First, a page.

Questioning Domain Name Expiration Notices

By Michael Dorausch, D.C.

If you own the domain for your website, there’s a really good chance you’ve received mail from various domain renewal groups, urging you to renew your domain before it expires. While the expiration notice may appear legitimate, there’s many companies seeking to profit from domain owners that don’t know the actual cost of renewing a domain, or are unaware of when their domain is set to expire. Be careful when renewing your domains, don’t be a victim of price gouging and questionable domain transfer and renewal techniques.

questionable domain renewal prices(photo: $30.00 for a 1 year .com domain renewal is questionable)

The domain expiration notices usually come disguised as a courtesy to domain name holders. The owner of the domain will get a notification by mail (and sometimes by fax) stating that the owners domain may be expiring in the next few months. My most recent domain name expiration notice was for a chiropractic domain I own, which is set to expire in the end of June, 2009.

I realize these domain renewal letters aren’t only being sent to chiropractors, but the reason I am addressing this here, is because many chiropractors have mentioned to me over the years. They’ve accidentally sent payments to these web domain listing companies. That’s likely the primary reason these companies are still in business, it’s profitable.

It’s not really so much a scam as it is a questionable business tactic, as plenty of domain owners don’t know who they’ve registered their domain with, and they may have forgotten how much they paid for it in the first place. Hopefully not $30 or more if they registered it new with a qualified domain registrar.

$30 may not seem like much money for a domain renewal, especially if it’s a domain owned by a small business. But that’s far above the renewal rate many domain registrars often advertise, especially in the case of dot com’s. One of the domain renewal letters I received this week offered a one-year renewal for $30, a two-year renewal for $50, and a five-year renewal for $95. Another domain listing service sent me a solicitation to renew my domain for one year for $65. In my opinion, all of these fees are way too expensive.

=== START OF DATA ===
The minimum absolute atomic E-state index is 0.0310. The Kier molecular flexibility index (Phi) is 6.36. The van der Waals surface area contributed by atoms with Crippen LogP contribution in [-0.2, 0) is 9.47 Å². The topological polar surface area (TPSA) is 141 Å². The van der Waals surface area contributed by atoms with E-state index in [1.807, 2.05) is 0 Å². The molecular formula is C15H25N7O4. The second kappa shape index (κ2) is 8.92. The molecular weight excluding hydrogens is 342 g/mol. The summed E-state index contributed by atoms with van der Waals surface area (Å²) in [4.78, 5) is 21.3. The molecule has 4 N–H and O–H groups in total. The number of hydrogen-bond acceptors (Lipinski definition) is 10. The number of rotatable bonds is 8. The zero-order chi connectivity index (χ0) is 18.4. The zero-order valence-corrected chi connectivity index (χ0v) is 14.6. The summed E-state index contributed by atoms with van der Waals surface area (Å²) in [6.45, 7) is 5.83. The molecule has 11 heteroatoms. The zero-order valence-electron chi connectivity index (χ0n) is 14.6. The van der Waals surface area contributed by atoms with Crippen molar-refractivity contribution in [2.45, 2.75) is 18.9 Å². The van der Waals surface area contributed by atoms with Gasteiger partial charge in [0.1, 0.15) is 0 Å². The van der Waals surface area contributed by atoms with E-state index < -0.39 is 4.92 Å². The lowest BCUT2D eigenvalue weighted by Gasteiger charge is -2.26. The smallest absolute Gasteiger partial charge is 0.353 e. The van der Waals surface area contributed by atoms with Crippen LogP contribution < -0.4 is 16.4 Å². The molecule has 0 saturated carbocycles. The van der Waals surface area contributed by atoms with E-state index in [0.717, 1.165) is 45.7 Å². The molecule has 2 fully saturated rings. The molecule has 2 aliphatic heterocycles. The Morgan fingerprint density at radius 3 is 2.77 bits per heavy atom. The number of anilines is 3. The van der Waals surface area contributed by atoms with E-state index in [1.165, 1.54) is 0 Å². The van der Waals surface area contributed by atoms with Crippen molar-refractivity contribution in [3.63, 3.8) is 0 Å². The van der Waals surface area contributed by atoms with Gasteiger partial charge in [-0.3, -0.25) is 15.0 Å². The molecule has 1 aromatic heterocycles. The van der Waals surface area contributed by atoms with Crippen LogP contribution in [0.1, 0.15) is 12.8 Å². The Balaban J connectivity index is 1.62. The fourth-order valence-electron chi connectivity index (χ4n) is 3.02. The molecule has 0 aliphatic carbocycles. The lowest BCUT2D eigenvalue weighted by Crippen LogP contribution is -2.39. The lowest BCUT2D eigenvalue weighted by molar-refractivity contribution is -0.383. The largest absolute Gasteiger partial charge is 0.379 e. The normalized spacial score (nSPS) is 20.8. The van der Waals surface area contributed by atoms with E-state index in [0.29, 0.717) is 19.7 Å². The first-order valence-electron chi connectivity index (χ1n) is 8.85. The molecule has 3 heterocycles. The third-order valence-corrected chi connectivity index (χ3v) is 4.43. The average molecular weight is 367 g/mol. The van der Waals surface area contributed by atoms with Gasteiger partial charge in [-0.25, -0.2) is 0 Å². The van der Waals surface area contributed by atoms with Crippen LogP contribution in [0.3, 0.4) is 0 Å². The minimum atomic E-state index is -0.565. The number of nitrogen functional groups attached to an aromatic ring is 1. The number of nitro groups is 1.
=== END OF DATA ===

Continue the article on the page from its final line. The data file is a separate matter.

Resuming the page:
3 Tips On Renewing Your Domain Affordably — Here are some things I suggest you can follow in order to affordably renew your domains. Unless you really don’t want them anymore, don’t let your domain names expire. That’s one positive thing about these letters, they are a good reminder that it’s time to renew.

1) Conduct a Google search for domain renewals. It’s almost certain you’ll get sponsored advertisements for discounts on domain renewals, many of them usually under $10 a year (for dot-coms).

2) If you don’t have a whole bunch of domains, consider renewing for at least a period of five years. Not for $95, unless you like throwing your money away, but for typically under 50 bucks for a five-year renewal.

3) Find domain renewal coupons. If your domain is registered with a major registrar, they may send you coupons in the mail, or via e-mail. If it’s time to renew your domain, and you haven’t located any coupons, perform some web searches for terms like domain+renewal+coupons or do a blog search for domain renewal coupons. Personally, I like the blog searches better, since the domain coupon discount codes tend to be more up-to-date.

So, check and see that your current registrar has affordable domain renewal practices, and if they don’t consider transferring your domain to a new and more affordable company. Make your domain renewal for a period of five years or more, so that you don’t have to worry about the risk of your domain expiring year after year. Search online for coupons in order to get the best rates on your domain renewals. Most registrars will let you combine a discounted domain renewal rate with a current coupon, which in some cases currently gets you to renew dot com domains for around seven dollars. And the $23 you saved by registering for seven bucks versus $30, you can apply towards your next chiropractor visit.

Happy domaining! @ 1:13 pm | Article ID: 1242764060